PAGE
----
Royal wedding the boost Britain needs
The marriage of Prince William and Kate Middleton is likely to give Britain a much-needed shot in the arm as it battles to rein in its huge deficit with austerity measures.
In a kingdom forced to tighten its belt, a showpiece royal wedding could lift the national mood, giving subjects a glittering event to focus on rather than the coalition government's spending cuts.
Even the royals are feeling the pinch, with Queen Elizabeth's state funding frozen once again at 1990 levels and the staff Christmas Party scrapped.
But a once-in-a-generation royal wedding of the 28-year-old second-in-line to the throne and his attractive girlfriend, complete with the glamour of a state occasion and the whirlwind of excitement surrounding it should provide a splash of colour in the gloom.
"It's great to have a piece of unadulterated good news that everyone can celebrate," Prime Minister David Cameron said when asked about the need for Britain to pull together.
"I'm sure it will be something when the country will come together," he said, adding that it would be a "great day of national celebration".
The boost in productivity surrounding nationally-shared events is well documented, from royal weddings to a good run for the England team at the football World Cup.
Deputy Prime Minister Nick Clegg spoke about what the "wonderful" occasion would mean for Britain in the so-called age of austerity.
"There are lots of things which people are getting a bit gloomy at the moment but what I think is so wonderful is that everybody will be united in delight and joy about this," he said.
"That's something that we've all got to look forward to."
David Cottle, a columnist with Dow Jones Newswires, said that with Britain "in trouble... it's time to play the last ace".
"A royal wedding will be a big money spinner for a UK economy somewhat short of them," he wrote.
"Think of the memorabilia, the magazines, the tourist tat adorned with pictures of the happy couple; billions of pounds worth coming right up."
Previous big royal occasions, such at that of William's parents Prince Charles and Lady Diana Spencer in 1981, Queen Elizabeth's coronation in 1953 or the jubilees of 1977 and 2002, have seen huge celebrations across the country.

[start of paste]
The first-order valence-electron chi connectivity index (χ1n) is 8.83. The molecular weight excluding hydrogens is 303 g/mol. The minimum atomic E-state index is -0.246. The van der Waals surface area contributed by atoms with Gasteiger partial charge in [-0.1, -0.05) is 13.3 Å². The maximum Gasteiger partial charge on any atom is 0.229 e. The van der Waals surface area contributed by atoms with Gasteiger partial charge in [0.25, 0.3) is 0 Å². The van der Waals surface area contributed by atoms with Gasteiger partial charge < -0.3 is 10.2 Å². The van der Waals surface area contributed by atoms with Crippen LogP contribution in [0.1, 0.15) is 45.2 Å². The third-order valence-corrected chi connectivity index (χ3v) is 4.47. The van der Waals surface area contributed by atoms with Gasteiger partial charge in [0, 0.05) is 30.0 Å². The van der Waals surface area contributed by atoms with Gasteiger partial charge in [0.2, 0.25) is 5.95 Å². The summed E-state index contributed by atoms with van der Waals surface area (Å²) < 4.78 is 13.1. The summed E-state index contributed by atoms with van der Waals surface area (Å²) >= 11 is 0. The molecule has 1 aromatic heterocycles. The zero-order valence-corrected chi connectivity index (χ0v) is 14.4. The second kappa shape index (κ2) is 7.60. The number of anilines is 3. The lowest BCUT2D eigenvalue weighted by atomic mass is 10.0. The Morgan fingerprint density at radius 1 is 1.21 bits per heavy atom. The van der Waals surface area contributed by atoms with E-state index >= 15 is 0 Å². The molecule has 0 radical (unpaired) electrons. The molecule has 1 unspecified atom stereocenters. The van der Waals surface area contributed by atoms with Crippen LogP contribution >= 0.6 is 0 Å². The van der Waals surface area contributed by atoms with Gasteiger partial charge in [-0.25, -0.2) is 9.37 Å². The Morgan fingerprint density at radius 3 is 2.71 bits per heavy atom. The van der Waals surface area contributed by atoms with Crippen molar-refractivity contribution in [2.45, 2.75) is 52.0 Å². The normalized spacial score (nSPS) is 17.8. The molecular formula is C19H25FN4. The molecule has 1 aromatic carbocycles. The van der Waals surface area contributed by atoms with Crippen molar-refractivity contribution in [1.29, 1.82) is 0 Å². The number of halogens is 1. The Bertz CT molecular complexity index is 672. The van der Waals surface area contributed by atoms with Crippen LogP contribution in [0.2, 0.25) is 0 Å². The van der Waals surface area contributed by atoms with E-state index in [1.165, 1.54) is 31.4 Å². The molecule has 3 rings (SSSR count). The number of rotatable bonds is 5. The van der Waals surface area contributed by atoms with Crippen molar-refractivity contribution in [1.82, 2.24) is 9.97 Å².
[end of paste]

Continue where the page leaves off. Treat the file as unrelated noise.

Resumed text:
Such events also generate greater interest in the royals, who are one of the biggest draws for foreign tourists visiting Britain.
Sandie Dawe, chief executive of tourism agency VisitBritain, said the wedding would be "an enormous boost for the British tourism industry".
"In a typical year the places, events and history associated with the monarchy generate well over 500 million pounds (800 million dollars, 600 million euros) in revenue for the British tourism industry. We would expect that in a royal wedding year we would do even better than that.
"The youth and vigour of the couple is very attractive. Millions of people around the world are certain see the wedding as the perfect moment to come to Britain to see the young royals and our much-loved queen."
The news came as British annual inflation hit a four-month high of 3.2 percent in October, far higher than the Bank of England's target rate of 2.0 percent.
With the economic recovery slowing, analysts said interest rates hikes were a long way off.
Cameron's government last month unveiled the country's harshest spending cuts in decades.
It plans to axe half a million public sector jobs as it seeks to slash Britain's record deficit totalling almost 155 billion pounds.
© 2010 AFP